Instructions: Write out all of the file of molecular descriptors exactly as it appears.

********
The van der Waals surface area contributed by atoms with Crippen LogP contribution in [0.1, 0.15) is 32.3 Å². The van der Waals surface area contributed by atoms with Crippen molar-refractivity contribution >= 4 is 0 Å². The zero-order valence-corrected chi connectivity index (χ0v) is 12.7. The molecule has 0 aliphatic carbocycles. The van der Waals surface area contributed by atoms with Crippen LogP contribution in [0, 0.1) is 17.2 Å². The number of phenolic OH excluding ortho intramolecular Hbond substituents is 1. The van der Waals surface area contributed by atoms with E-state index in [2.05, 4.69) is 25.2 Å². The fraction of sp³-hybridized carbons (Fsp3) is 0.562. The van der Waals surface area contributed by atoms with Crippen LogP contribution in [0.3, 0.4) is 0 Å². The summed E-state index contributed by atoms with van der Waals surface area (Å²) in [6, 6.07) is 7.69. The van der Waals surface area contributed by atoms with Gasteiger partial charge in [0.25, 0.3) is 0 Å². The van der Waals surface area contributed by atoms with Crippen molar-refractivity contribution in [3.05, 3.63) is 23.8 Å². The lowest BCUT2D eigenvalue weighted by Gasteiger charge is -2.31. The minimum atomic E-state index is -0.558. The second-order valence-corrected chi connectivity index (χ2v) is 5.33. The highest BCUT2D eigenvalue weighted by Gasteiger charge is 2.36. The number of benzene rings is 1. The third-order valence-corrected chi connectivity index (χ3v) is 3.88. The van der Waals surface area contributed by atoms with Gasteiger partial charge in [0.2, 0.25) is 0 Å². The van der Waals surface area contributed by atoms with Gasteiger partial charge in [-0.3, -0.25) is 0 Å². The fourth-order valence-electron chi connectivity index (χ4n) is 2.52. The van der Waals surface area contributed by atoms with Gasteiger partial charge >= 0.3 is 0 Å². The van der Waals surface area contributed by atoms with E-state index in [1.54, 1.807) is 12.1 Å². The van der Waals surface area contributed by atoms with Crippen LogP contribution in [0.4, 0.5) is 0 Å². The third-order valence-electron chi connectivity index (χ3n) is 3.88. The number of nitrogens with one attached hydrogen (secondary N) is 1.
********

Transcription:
The van der Waals surface area contributed by atoms with Crippen LogP contribution in [0.1, 0.15) is 32.3 Å². The van der Waals surface area contributed by atoms with Crippen molar-refractivity contribution >= 4 is 0 Å². The zero-order valence-corrected chi connectivity index (χ0v) is 12.7. The molecule has 0 aliphatic carbocycles. The van der Waals surface area contributed by atoms with Crippen LogP contribution in [0, 0.1) is 17.2 Å². The number of phenolic OH excluding ortho intramolecular Hbond substituents is 1. The van der Waals surface area contributed by atoms with E-state index in [2.05, 4.69) is 25.2 Å². The fraction of sp³-hybridized carbons (Fsp3) is 0.562. The van der Waals surface area contributed by atoms with Crippen LogP contribution in [0.3, 0.4) is 0 Å². The summed E-state index contributed by atoms with van der Waals surface area (Å²) in [6, 6.07) is 7.69. The van der Waals surface area contributed by atoms with Gasteiger partial charge in [0.25, 0.3) is 0 Å². The van der Waals surface area contributed by atoms with Crippen molar-refractivity contribution in [3.05, 3.63) is 23.8 Å². The lowest BCUT2D eigenvalue weighted by Gasteiger charge is -2.31. The minimum atomic E-state index is -0.558. The second-order valence-corrected chi connectivity index (χ2v) is 5.33. The highest BCUT2D eigenvalue weighted by Gasteiger charge is 2.36. The number of benzene rings is 1. The third-order valence-corrected chi connectivity index (χ3v) is 3.88. The van der Waals surface area contributed by atoms with Gasteiger partial charge in [0.2, 0.25) is 0 Å². The van der Waals surface area contributed by atoms with Gasteiger partial charge in [-0.3, -0.25) is 0 Å². The fourth-order valence-electron chi connectivity index (χ4n) is 2.52. The van der Waals surface area contributed by atoms with Gasteiger partial charge >= 0.3 is 0 Å². The van der Waals surface area contributed by atoms with E-state index in [1.54, 1.807) is 12.1 Å². The van der Waals surface area contributed by atoms with Crippen LogP contribution in [0.4, 0.5) is 0 Å². The third-order valence-electron chi connectivity index (χ3n) is 3.88. The number of nitrogens with one attached hydrogen (secondary N) is 1.